Prodi has sought to take the credit for successfully reorganizing Italy finances, and even on the day of his resignation the president was meeting with foreign investors. On the evening of the Senate vote Prodi had boasted of his successes, in particular his “Welfare Pact”, struck with the Italian trade unions. The Pact involves a series of measures making it possible for the government to reverse decades of concessions to the population in terms of pensions and social welfare.

In October 2007, Prodi set in motion plans for the creation of a new political force in Italy modelled on the Democratic Party in the US. Two of Prodi’s largest existing coalition partners—the Left Democrats (DS) and the bourgeois-Catholic Margherita—are taking part in his new project for an Italian Democratic Party (DP).

The chairman of DP is the mayor of Rome and Left Democrat. Walter Veltroni. Veltroni is playing for time: he supports the proponents of an interim government to bridge the current crisis in the hope of keeping the right-wing parties in check and giving him the breathing space necessary to take over as Prodi’s successor.

Interim government or new elections

The future of the Italian administration is now in the hands of the country’s president, Giorgio Napolitano (CPI), who must choose between an interim government and calling immediate elections. A transitional “technical” or “bridging” government consisting of independent technocrats is the solution also favoured by Fausto Bertinotti—the former leader of Communism Refoundation and the current president of the lower house of parliament, the Chamber of Deputies.

Such an interim government would conduct the business of government until the introduction of a reform of the electoral system. Such a reform is regarded by broad layers of the Italian bourgeoisie to be necessary, in order to increase the influence of the country’s larger political parties and make Italy “more stable”.

One possible successor to Prodi as prime minister is Mario Draghi, the head of the Italian central bank (Banca d’Italia). He was formerly Italian Finance Minister and has worked for the World Bank. As president of the Italian privatisation committee, Draghi played a key role in the sell-off of Italian state companies, e.g., the IRI company, the energy giant ENEL and the state banks, Credito Italiano and Banca Commerciale Italiana.

Draghi drafted a law to facilitate privatisation, the so-called “Draghi Law”, which permits the Italian and international bourgeoisie to sell off state owned property and enterprises. Draghi was a business partner at the investment bank Goldman Sachs until 2006. Based on the new law, the bank was able to take over ENI, Italy’s biggest oil and energy company.

The role of Communist Refoundation

The collapse of Prodi’s government throws a glaring light on the role and activities of one of his coalition partners—Communist Refoundation (RC). This party emerged as a union between a wing of the former CPI and numerous other petty-bourgeois radical groups, and for many years was regarded by many European left currents (including Germany’s Left Party) as a role-model for a refurbished left.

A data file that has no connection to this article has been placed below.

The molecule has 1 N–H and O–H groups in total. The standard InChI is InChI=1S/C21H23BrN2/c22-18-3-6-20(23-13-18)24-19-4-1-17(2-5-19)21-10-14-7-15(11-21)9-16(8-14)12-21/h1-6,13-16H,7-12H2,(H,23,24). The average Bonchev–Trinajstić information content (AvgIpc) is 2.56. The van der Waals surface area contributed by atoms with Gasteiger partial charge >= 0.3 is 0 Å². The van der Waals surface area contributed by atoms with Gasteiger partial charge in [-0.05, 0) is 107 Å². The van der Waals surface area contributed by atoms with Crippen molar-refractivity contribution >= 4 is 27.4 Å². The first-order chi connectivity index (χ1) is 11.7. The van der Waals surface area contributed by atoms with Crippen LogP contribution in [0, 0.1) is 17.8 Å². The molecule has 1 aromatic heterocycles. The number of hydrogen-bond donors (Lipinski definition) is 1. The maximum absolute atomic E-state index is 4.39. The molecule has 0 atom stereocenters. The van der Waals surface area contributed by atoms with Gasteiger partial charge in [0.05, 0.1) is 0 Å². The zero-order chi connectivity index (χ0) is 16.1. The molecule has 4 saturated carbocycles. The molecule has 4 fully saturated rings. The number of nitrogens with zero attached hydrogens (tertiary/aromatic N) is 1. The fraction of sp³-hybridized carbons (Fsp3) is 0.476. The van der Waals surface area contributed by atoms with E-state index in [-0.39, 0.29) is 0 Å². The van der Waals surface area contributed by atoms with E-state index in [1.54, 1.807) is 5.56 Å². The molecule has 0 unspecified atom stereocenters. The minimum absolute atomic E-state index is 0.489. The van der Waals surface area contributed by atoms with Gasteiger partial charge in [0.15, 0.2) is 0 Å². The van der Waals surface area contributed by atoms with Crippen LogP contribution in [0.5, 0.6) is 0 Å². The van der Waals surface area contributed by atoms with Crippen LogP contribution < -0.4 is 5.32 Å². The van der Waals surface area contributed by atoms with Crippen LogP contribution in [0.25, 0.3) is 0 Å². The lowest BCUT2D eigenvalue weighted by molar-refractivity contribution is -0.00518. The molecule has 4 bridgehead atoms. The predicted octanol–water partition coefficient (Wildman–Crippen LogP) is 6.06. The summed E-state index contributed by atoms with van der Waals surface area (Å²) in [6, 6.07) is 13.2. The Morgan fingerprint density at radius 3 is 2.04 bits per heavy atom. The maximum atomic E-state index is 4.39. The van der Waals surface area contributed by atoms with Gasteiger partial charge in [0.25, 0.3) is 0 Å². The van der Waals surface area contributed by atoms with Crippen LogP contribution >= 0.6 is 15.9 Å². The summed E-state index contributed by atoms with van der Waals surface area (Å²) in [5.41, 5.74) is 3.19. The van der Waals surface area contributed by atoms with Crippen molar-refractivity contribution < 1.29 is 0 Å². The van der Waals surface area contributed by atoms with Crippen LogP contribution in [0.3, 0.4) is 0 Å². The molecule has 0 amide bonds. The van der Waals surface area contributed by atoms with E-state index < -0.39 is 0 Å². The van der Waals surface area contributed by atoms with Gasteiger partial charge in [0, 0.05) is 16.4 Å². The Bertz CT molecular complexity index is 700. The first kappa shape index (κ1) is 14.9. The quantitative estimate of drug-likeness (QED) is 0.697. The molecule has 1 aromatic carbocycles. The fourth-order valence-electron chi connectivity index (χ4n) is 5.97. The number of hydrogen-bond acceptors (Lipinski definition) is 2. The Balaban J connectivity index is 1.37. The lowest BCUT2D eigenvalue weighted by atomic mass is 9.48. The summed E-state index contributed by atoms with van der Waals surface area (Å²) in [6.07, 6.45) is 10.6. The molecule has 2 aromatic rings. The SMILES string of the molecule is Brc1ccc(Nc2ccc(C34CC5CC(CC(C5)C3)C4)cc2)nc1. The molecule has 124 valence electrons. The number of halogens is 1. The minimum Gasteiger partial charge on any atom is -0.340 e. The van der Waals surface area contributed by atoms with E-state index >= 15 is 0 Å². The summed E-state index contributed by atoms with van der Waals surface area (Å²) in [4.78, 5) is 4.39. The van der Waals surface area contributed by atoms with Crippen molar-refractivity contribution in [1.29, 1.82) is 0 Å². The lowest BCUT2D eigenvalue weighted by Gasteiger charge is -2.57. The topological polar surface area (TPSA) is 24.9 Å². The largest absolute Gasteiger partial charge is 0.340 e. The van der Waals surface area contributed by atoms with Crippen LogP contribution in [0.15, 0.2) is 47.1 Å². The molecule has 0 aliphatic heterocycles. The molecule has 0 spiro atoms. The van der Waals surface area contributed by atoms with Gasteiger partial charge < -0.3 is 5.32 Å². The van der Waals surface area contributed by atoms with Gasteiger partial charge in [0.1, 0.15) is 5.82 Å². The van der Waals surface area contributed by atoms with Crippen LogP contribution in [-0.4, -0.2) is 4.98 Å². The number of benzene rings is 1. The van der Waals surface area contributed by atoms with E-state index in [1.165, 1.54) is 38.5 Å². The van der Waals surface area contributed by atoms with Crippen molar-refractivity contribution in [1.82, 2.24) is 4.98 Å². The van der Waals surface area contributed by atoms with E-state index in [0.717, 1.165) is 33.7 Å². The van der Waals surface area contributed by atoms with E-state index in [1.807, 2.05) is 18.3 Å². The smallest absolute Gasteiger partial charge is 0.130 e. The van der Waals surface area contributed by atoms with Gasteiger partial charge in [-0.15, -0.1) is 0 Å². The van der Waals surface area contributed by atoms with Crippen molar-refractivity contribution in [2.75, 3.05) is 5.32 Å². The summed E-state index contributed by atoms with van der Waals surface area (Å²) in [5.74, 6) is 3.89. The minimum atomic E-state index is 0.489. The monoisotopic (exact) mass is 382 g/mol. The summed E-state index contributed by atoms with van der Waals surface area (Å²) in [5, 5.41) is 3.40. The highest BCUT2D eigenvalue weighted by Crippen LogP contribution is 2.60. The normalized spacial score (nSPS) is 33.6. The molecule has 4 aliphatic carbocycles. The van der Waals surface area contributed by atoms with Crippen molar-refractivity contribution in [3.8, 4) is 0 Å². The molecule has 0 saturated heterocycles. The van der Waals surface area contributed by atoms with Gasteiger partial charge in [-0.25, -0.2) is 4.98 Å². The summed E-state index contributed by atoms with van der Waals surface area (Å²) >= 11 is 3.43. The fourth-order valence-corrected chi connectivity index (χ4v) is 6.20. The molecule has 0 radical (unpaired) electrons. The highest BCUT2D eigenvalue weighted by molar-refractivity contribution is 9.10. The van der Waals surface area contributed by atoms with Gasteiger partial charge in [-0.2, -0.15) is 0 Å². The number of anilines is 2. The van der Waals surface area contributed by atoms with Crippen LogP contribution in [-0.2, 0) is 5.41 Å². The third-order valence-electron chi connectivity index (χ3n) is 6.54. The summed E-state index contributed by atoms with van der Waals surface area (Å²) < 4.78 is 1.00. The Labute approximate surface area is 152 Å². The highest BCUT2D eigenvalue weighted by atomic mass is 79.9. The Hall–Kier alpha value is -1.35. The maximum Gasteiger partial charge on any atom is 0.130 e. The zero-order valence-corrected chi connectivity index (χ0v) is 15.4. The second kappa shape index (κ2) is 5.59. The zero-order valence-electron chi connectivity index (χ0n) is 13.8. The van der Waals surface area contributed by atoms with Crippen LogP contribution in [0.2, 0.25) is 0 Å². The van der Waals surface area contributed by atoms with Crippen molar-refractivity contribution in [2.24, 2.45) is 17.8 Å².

The role of RC was in fact to head off widespread opposition amongst Italian workers and the middle class and divert it into the safe, orderly channels of the Prodi coalition. The RC supported a government, which carried out massive and cynical attacks against the working class and conducted imperialist military missions abroad. The party sacrificed everything to secure the existence of the government: pensions, social welfare assistance, health care, job security and democratic rights.

The balance sheet of this government has only served to strengthen the most right-wing and corrupt layers of the bourgeoisie. Silvio Berlusconi, Italy’s wealthiest man, now sees an opportunity to gain power for a third time—following his forming governments in 1994 and 2001. He is loudly demanding immediate elections.

Prodi took power nearly two years ago promising to annul a series of laws previously passed by Berlusconi which were aimed at protecting his corrupt business interests. However not one of these laws enacted under the Berlusconi government has been removed from the statutes.

On Friday evening gangs of right-wing extremists jubilantly marched through the capital city waving flags and shouting fascist slogans. The scenes in the Senate following the vote against Prodi also took grotesque and obnoxious forms: riotous right-wing deputies popped champagne corks in the chamber, while an older senator of the Udeur, who had sided with Prodi at the last moment, collapsed under a barrage of abuse and had to be carried unconscious from the hall.

If Berlusconi is able to return to power, he will do so openly under the banner of corruption (the defence of Mastella)—a unique development in post-war Europe. Mastella’s Udeur is a splinter party, which won just 1.4 percent of the vote and was a Trojan horse for the right wing from the very beginning.

Broad layers of the Italian population are deeply indignant and frustrated over the political manoeuvres in Rome. They feel betrayed by all of the establishment parties. However, the role of Communist Refoundation has so far prevented this opposition from finding any independent political expression.